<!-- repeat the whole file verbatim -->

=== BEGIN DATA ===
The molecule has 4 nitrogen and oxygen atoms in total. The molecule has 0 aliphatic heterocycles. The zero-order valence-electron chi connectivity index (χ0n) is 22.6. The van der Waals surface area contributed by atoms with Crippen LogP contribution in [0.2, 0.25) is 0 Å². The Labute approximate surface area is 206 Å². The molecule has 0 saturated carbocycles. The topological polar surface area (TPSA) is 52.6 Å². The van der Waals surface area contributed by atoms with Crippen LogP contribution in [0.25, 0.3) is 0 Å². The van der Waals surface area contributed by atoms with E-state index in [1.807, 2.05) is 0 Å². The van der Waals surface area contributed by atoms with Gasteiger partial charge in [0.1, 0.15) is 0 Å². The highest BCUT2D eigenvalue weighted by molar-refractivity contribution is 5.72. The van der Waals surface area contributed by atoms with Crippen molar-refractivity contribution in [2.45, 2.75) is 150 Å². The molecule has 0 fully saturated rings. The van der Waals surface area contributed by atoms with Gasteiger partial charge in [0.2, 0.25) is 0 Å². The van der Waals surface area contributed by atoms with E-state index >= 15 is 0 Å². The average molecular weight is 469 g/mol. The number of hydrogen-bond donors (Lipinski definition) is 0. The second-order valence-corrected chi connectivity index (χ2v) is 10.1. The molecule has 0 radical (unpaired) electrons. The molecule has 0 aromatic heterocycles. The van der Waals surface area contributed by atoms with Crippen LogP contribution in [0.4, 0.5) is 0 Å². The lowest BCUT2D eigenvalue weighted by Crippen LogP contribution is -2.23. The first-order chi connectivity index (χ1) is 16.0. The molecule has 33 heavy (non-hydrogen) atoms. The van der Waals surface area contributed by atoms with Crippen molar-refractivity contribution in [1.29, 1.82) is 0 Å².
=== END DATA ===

The molecule has 4 nitrogen and oxygen atoms in total. The molecule has 0 aliphatic heterocycles. The zero-order valence-electron chi connectivity index (χ0n) is 22.6. The van der Waals surface area contributed by atoms with Crippen LogP contribution in [0.2, 0.25) is 0 Å². The Labute approximate surface area is 206 Å². The molecule has 0 saturated carbocycles. The topological polar surface area (TPSA) is 52.6 Å². The van der Waals surface area contributed by atoms with Crippen LogP contribution in [0.25, 0.3) is 0 Å². The van der Waals surface area contributed by atoms with E-state index in [1.807, 2.05) is 0 Å². The van der Waals surface area contributed by atoms with Gasteiger partial charge in [0.1, 0.15) is 0 Å². The highest BCUT2D eigenvalue weighted by molar-refractivity contribution is 5.72. The van der Waals surface area contributed by atoms with Crippen molar-refractivity contribution in [2.45, 2.75) is 150 Å². The molecule has 0 fully saturated rings. The van der Waals surface area contributed by atoms with Gasteiger partial charge in [0.2, 0.25) is 0 Å². The van der Waals surface area contributed by atoms with E-state index >= 15 is 0 Å². The average molecular weight is 469 g/mol. The number of hydrogen-bond donors (Lipinski definition) is 0. The second-order valence-corrected chi connectivity index (χ2v) is 10.1. The molecule has 0 radical (unpaired) electrons. The molecule has 0 aromatic heterocycles. The van der Waals surface area contributed by atoms with Crippen LogP contribution in [0.4, 0.5) is 0 Å². The lowest BCUT2D eigenvalue weighted by Crippen LogP contribution is -2.23. The first-order chi connectivity index (χ1) is 16.0. The molecule has 33 heavy (non-hydrogen) atoms. The van der Waals surface area contributed by atoms with Crippen molar-refractivity contribution in [1.29, 1.82) is 0 Å².